Why protect frogs?

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Web of relationships

Oregon Spotted Frog closely watching insect. Photo: Mike Pearson

All life, including humans, rely on ecosystems that integrate physical and biological components into a complex web. Each landform, bacterium, plant and animal interacts with others, forming relationships that affect many other components. Some relationships are stronger than others, and some are only indirect. The web of relationships forms a strong, resilient ecosystem that can adapt to changes in the physical environment and continue to provide life support.

When we lose species from an ecosystem the web of relationships becomes weaker, less resilient, and less able to resist change. Like a trampoline or bungee cord with split elastics, continued slow degradation or a sudden change to the environment breaks the resiliency threshold and can result in a dramatic shift in ecosystem function, reducing its ability to support diverse life.

Amphibians are particularly sensitive to changes in the environment, particularly those that affect water and temperature conditions. They rely on environmental conditions to regulate their body temperature, and physical changes in habitat, like draining wetlands or removing vegetative cover, can dramatically alter thermal conditions. Climate disruption is a serious threat to amphibians, and most are not equipped to move ahead of climactic changes.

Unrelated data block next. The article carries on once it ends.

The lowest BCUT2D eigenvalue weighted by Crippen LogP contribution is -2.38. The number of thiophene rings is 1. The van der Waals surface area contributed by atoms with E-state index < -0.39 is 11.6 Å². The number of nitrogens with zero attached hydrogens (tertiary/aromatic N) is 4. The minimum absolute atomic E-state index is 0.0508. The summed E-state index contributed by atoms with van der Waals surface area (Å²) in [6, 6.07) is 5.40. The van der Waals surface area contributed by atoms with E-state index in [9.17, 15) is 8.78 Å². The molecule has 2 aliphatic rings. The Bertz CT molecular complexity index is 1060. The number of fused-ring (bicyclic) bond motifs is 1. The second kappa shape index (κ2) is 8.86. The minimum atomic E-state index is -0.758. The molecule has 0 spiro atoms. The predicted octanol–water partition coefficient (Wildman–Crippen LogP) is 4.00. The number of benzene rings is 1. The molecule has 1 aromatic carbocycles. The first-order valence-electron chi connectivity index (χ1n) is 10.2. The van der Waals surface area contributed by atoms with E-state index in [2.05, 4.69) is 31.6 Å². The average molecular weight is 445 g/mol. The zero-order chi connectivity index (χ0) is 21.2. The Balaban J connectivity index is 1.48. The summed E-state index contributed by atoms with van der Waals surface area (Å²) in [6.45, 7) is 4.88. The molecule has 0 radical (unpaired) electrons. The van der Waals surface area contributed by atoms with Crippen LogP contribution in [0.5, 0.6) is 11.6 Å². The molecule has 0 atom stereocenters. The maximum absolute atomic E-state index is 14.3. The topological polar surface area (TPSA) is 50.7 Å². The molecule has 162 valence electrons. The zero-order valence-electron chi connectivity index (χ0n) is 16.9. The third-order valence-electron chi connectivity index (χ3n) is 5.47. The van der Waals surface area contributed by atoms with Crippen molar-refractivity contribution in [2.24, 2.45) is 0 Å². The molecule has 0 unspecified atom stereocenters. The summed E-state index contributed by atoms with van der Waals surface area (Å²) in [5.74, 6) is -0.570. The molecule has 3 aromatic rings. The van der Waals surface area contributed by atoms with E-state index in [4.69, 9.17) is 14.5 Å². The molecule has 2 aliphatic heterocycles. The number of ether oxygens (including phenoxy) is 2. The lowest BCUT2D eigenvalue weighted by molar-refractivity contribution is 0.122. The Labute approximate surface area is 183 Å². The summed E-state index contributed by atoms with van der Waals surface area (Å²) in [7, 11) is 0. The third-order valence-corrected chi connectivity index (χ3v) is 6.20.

They are exposed to a wide range of aquatic pollutants during their sensitive egg and tadpole development phases. This can result in slow or abnormal development that affects their survival and their own ability to reproduce. Tadpoles eat algae and keep waterways clean, and grown frogs eat large quantities of insects that can impact humans and livestock. Their disappearance results in big changes in the delicate web of relationships.

For these reasons, amphibians are important sentinels of the ecosystems.